Because Shane, Jake and Seana are great, smart and loving kids that deserve the best life they could possibly have.

Thank you for listening.  Thank you for believing.  Please walk and spread the word.  To make a donation, please visit the team page of maclellan miracles.

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Responses

  1. Dear Neil,
    I read your article and was very touch by your personal experience on the impact that autism have on you and your family.I am doing research for school on autism and your article gives me a better insight on autism. You are a strong and brave person. I pray that God will bless you and your family.

  2. Hi kido, I have a 6 year old with autism and adhd…..I never know when he will have a meltdown. My sons’ name is Steven, and I am his mother. So many folks just love him and adore him (as I do). Dad works a lot and I am a stay at home mom and Steven is so so bright…but he can be a handful. I am going to walk alone with Steven and I am determined to do all I can to help him with his disability. My husband and I are in our 40’s. We all love Steven…..everyone loves Steven…he is a God send. I get frustrated when he has his meltdowns. They can last anywhere between 10minutes to 45 miniutes. I am searching for advise. Unfortunately for Steven he is an only child and we live in a neighborhood that does not have kids. Steven does excellent in school, he is verbal and very social…but out of no where He will say something cruel like (I hate you, bad mommy, bad dada, your fired and I quite) So if you have any advise, please send it my way…I truly appreciate it. Love and Respect Arlene Arvizu-Hewitt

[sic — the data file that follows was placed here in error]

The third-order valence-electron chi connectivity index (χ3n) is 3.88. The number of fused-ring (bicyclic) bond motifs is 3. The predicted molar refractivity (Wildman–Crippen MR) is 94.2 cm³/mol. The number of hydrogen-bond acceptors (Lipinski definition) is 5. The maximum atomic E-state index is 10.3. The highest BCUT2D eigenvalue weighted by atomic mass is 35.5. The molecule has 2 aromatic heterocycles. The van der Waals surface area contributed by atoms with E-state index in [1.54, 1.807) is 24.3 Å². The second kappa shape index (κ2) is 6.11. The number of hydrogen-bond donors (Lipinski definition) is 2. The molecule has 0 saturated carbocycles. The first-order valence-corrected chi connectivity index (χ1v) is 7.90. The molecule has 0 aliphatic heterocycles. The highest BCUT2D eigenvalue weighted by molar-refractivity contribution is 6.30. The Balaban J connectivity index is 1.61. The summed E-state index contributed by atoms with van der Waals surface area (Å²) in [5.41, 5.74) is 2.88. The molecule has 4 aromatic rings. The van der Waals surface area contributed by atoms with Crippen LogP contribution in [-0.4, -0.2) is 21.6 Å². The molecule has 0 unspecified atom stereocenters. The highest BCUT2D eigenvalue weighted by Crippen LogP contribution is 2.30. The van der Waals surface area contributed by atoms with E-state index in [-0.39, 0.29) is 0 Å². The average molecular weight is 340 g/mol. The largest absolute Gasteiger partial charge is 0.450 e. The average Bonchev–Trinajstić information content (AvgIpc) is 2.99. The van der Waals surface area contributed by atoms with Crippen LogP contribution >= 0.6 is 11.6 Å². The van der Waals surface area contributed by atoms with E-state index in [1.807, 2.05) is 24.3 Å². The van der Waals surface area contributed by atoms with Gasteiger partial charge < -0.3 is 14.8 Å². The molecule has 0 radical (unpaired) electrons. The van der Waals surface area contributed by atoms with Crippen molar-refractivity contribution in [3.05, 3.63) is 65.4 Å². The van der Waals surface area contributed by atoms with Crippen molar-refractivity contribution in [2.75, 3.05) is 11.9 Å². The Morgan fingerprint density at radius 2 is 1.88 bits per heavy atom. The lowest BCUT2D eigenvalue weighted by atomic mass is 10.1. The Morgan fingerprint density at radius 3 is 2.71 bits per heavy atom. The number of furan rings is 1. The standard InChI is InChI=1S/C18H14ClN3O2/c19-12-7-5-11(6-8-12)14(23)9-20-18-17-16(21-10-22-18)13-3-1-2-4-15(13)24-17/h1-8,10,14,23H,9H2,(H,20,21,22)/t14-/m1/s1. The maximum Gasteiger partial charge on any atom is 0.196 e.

3. God Bless you and your family!

  4. What a thoughtful brother you are to put so much effort into what you wrote. It must be tough on you, yet you are strong and loving. I will be walking for my little niece and will see the other families and think about what you said: we are not alone, we can do this, we can make a difference. Thank you for your inspiration, young man!

  5. Neil, you my friend should be soo very proud of yourself! You are wise beyond your years. Adults have a hard time dealing and you well, you just make sure that you talk to your brother and sister’s therapists, they probably can offer some help, with you and your siblings for whatever it is for dealing with the issues at hand (remember 1 at a time) I try.